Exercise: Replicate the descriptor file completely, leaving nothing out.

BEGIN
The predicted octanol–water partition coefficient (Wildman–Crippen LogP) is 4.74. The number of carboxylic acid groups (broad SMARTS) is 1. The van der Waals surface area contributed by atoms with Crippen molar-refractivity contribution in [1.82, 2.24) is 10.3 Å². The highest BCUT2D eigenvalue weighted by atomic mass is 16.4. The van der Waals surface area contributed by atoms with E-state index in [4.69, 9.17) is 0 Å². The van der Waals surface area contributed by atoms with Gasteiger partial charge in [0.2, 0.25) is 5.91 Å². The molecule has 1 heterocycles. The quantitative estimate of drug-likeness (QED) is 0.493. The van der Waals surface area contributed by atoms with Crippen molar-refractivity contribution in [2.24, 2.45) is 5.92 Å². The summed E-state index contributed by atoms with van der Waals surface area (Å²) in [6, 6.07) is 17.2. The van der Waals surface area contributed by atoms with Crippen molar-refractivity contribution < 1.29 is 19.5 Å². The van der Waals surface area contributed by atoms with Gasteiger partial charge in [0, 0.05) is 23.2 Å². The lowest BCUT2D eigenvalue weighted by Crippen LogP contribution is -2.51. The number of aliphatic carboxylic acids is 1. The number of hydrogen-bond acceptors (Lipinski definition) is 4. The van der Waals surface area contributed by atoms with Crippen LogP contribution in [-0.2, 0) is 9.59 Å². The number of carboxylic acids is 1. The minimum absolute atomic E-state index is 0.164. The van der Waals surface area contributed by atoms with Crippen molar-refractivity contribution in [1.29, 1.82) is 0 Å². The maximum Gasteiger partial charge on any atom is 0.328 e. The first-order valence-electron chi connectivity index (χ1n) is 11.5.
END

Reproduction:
The predicted octanol–water partition coefficient (Wildman–Crippen LogP) is 4.74. The number of carboxylic acid groups (broad SMARTS) is 1. The van der Waals surface area contributed by atoms with Crippen molar-refractivity contribution in [1.82, 2.24) is 10.3 Å². The highest BCUT2D eigenvalue weighted by atomic mass is 16.4. The van der Waals surface area contributed by atoms with E-state index in [4.69, 9.17) is 0 Å². The van der Waals surface area contributed by atoms with Gasteiger partial charge in [0.2, 0.25) is 5.91 Å². The molecule has 1 heterocycles. The quantitative estimate of drug-likeness (QED) is 0.493. The van der Waals surface area contributed by atoms with Crippen molar-refractivity contribution in [2.24, 2.45) is 5.92 Å². The summed E-state index contributed by atoms with van der Waals surface area (Å²) in [6, 6.07) is 17.2. The van der Waals surface area contributed by atoms with Crippen molar-refractivity contribution < 1.29 is 19.5 Å². The van der Waals surface area contributed by atoms with Gasteiger partial charge in [0, 0.05) is 23.2 Å². The lowest BCUT2D eigenvalue weighted by Crippen LogP contribution is -2.51. The number of aliphatic carboxylic acids is 1. The number of hydrogen-bond acceptors (Lipinski definition) is 4. The van der Waals surface area contributed by atoms with Crippen LogP contribution in [-0.2, 0) is 9.59 Å². The number of carboxylic acids is 1. The minimum absolute atomic E-state index is 0.164. The van der Waals surface area contributed by atoms with Crippen molar-refractivity contribution in [1.29, 1.82) is 0 Å². The maximum Gasteiger partial charge on any atom is 0.328 e. The first-order valence-electron chi connectivity index (χ1n) is 11.5.